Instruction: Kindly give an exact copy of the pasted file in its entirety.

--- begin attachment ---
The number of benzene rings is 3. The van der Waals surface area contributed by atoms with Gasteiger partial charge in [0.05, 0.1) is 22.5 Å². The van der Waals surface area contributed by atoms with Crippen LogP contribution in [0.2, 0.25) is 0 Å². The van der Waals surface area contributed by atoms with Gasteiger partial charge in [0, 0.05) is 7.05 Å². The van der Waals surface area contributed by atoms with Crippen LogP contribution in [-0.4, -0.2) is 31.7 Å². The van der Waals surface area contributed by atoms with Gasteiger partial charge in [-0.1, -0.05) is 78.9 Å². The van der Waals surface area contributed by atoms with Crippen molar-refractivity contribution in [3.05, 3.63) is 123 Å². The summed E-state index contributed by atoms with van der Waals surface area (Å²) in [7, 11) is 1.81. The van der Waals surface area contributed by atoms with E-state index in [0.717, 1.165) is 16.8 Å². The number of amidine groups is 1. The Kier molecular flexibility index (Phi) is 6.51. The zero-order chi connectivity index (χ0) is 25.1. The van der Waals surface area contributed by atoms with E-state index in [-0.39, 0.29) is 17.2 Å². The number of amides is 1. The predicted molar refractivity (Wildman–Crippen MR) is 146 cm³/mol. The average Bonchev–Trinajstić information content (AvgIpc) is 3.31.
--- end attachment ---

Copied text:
The number of benzene rings is 3. The van der Waals surface area contributed by atoms with Gasteiger partial charge in [0.05, 0.1) is 22.5 Å². The van der Waals surface area contributed by atoms with Crippen LogP contribution in [0.2, 0.25) is 0 Å². The van der Waals surface area contributed by atoms with Gasteiger partial charge in [0, 0.05) is 7.05 Å². The van der Waals surface area contributed by atoms with Crippen LogP contribution in [-0.4, -0.2) is 31.7 Å². The van der Waals surface area contributed by atoms with Gasteiger partial charge in [-0.1, -0.05) is 78.9 Å². The van der Waals surface area contributed by atoms with Crippen molar-refractivity contribution in [3.05, 3.63) is 123 Å². The summed E-state index contributed by atoms with van der Waals surface area (Å²) in [7, 11) is 1.81. The van der Waals surface area contributed by atoms with E-state index in [0.717, 1.165) is 16.8 Å². The number of amidine groups is 1. The Kier molecular flexibility index (Phi) is 6.51. The zero-order chi connectivity index (χ0) is 25.1. The van der Waals surface area contributed by atoms with E-state index in [-0.39, 0.29) is 17.2 Å². The number of amides is 1. The predicted molar refractivity (Wildman–Crippen MR) is 146 cm³/mol. The average Bonchev–Trinajstić information content (AvgIpc) is 3.31.